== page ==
* [anger pain and depression- psychology today][https://www.psychologytoday.com/articles/200311/anger-pain-and-depression]
Anger, pain and depression are three negative experiences so closely bound together it can sometimes be hard to know where one ends and the other begins. Pain is a complex phenomenon that has emotional and physical components. The emotions play a huge role in the experience of pain, and pain is intimately associated with depression. It’s long been known that the psychic pain of depression feeds anger. But just as often, anger fuels depression.
A powerful emotion physiologically and emotionally, anger often feels good—but only for the moment. It can be a motivating force that moves you to action. But there are good actions and bad ones; it’s vital to distinguish between the two.
Many people confuse anger and hostility. Anger is a response to a situation that presents some threat. Hostility is a more enduring characteristic, a predisposition, a personality trait reflecting a readiness to express anger.
Anger is usually anything but subtle. It has potent physiological effects. You feel it in your chest. You feel it in your head. You feel it coursing through your body.
Nevertheless, anger can be insidious. Anger confers an immediate sense of purpose; it’s a shortcut to motivation. And if there’s something depressed people need, it’s motivation. But anger creates a cycle of rage and defeatism.
* [self fulfilling prophecy][https://psychcentral.com/blog/archives/2015/10/27/how-to-stop-pessimistic-self-fulfilling-prophecies-from-shaping-your-life/]
A self-fulfilling prophecy is when you thinksomething will happen, and then you make it happen. “We imagine one of many outcomes, and then we consciously or unconsciously make the outcome a reality,
* [Seligmann – learned help/hope-lessness][https://www.mentalhelp.net/articles/cognitive-theories-of-major-depression-seligman/]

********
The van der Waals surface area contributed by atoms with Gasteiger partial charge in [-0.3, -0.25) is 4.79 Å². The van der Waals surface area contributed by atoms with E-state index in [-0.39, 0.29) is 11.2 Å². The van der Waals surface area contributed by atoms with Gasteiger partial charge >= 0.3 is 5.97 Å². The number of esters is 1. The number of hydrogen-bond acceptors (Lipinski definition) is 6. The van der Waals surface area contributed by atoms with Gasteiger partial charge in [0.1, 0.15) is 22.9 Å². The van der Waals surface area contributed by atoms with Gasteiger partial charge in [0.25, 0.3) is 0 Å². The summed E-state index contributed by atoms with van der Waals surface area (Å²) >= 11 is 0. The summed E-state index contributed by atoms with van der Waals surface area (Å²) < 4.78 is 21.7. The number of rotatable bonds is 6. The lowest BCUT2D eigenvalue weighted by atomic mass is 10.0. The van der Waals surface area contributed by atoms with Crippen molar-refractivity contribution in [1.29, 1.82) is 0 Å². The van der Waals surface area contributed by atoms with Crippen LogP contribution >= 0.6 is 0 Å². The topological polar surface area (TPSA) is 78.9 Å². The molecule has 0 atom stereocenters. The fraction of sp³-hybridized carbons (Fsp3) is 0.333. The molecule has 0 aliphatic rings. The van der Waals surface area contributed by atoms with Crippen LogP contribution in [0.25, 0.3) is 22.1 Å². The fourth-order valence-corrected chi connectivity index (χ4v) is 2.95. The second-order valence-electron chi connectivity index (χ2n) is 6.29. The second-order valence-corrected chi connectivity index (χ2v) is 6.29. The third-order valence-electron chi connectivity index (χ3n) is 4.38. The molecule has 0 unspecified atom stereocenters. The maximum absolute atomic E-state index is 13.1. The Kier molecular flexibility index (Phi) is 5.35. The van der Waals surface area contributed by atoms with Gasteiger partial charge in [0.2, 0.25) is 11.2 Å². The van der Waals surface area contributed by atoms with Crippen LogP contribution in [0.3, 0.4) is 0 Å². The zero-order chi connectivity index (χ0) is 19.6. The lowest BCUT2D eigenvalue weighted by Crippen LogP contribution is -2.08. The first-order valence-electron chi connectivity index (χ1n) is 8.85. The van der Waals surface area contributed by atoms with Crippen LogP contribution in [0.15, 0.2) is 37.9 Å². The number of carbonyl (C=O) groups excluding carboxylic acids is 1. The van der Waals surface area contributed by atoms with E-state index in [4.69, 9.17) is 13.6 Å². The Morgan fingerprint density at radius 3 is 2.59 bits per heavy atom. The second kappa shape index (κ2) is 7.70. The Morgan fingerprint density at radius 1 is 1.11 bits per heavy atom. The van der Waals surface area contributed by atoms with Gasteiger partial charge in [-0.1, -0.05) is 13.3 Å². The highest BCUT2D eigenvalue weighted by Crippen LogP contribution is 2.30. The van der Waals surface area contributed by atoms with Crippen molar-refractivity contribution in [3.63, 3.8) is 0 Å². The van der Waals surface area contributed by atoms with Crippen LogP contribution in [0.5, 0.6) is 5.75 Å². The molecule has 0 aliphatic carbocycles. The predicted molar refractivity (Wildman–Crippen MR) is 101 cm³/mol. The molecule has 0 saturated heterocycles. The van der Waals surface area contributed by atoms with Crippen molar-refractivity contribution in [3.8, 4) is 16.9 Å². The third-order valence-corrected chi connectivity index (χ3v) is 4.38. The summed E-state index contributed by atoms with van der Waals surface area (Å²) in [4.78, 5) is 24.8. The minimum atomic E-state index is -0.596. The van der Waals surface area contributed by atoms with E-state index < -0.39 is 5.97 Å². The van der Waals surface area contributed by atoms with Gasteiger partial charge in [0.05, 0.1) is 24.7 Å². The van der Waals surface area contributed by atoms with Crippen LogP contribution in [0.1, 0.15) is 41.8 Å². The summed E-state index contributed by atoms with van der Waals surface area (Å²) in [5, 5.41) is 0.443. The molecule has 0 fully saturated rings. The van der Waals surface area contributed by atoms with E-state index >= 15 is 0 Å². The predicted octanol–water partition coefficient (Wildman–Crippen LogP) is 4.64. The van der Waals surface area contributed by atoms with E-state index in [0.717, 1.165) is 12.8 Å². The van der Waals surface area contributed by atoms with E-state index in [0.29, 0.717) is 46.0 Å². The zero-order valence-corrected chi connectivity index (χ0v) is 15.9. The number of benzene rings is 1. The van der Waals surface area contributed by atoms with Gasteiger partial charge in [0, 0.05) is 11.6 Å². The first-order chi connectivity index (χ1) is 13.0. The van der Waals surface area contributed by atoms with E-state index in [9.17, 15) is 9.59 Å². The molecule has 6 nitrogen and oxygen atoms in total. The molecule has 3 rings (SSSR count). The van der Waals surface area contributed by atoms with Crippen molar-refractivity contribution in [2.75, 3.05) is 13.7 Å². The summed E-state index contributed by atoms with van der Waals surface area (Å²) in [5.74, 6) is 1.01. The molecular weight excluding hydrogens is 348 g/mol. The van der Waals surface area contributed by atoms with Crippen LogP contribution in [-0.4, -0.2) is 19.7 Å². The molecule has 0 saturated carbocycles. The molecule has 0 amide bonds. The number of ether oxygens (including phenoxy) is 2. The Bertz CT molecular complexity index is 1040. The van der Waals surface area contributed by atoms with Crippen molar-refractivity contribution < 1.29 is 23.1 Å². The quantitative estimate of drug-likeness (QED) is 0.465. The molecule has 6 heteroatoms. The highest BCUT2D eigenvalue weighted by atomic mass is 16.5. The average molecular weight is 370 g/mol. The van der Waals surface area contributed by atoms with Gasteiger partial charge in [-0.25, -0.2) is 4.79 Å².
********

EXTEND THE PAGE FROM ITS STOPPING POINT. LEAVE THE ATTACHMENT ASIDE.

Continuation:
An adaptation of this theory argues that depression results not only from helplessness, but also from hopelessness. The hopelessness theory attributes depression to a pattern of negative thinking in which people blame themselves for negative life events, view the causes of those events as permanent, and overgeneralize specific weaknesses to many areas of their life (e.g., “I am not good at creative things, so I am therefore not a good mother, therefore my relationship with my child is undoubtedly doomed”).
Other cognitive behavioral theorists suggest that people with “depressive” personality traits appear to be more vulnerable than others to depression. Examples of depressive personality traits include neuroticism, gloominess, introversion, self-criticism, excessive skepticism and criticism of others, deep feelings of inadequacy, and excessive brooding and worrying. In addition, people who regularly behave in dependent, hostile, and impulsive ways appear at greater risk for depression.
* [ama – journal of ethics][http://journalofethics.ama-assn.org/2005/06/cprl1-0506.html]
– Depressed mood,
– Markedly diminished interest or pleasure in activities,
– Significant weight loss (when not dieting), or weight gain, or change in appetite,
– Insomnia or hypersomnia,
– Psychomotor agitation or retardation,
– Fatigue or loss of energy,
– Feelings of worthlessness or guilt,
– Diminished ability to think or concentrate,